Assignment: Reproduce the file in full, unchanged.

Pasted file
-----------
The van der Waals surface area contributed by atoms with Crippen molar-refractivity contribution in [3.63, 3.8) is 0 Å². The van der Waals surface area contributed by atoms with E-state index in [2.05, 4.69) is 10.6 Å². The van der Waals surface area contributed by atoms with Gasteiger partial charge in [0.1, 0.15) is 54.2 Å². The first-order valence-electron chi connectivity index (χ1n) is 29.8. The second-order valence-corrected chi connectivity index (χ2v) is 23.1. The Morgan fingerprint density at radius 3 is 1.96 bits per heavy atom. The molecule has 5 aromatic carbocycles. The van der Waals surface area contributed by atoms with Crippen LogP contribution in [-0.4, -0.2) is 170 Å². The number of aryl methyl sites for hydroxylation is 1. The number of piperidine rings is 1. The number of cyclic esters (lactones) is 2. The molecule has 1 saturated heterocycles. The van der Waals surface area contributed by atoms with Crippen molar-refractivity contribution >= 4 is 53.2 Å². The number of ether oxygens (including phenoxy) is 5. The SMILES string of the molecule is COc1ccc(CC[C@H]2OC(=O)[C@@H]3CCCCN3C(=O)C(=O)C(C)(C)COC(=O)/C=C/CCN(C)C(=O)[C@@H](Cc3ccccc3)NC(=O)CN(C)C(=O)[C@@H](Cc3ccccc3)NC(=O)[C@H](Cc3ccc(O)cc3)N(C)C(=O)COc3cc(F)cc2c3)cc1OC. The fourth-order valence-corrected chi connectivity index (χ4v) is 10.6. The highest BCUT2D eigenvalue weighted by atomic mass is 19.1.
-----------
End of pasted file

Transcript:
The van der Waals surface area contributed by atoms with Crippen molar-refractivity contribution in [3.63, 3.8) is 0 Å². The van der Waals surface area contributed by atoms with E-state index in [2.05, 4.69) is 10.6 Å². The van der Waals surface area contributed by atoms with Gasteiger partial charge in [0.1, 0.15) is 54.2 Å². The first-order valence-electron chi connectivity index (χ1n) is 29.8. The second-order valence-corrected chi connectivity index (χ2v) is 23.1. The Morgan fingerprint density at radius 3 is 1.96 bits per heavy atom. The molecule has 5 aromatic carbocycles. The van der Waals surface area contributed by atoms with Crippen LogP contribution in [-0.4, -0.2) is 170 Å². The number of aryl methyl sites for hydroxylation is 1. The number of piperidine rings is 1. The number of cyclic esters (lactones) is 2. The molecule has 1 saturated heterocycles. The van der Waals surface area contributed by atoms with Crippen molar-refractivity contribution >= 4 is 53.2 Å². The number of ether oxygens (including phenoxy) is 5. The SMILES string of the molecule is COc1ccc(CC[C@H]2OC(=O)[C@@H]3CCCCN3C(=O)C(=O)C(C)(C)COC(=O)/C=C/CCN(C)C(=O)[C@@H](Cc3ccccc3)NC(=O)CN(C)C(=O)[C@@H](Cc3ccccc3)NC(=O)[C@H](Cc3ccc(O)cc3)N(C)C(=O)COc3cc(F)cc2c3)cc1OC. The fourth-order valence-corrected chi connectivity index (χ4v) is 10.6. The highest BCUT2D eigenvalue weighted by atomic mass is 19.1.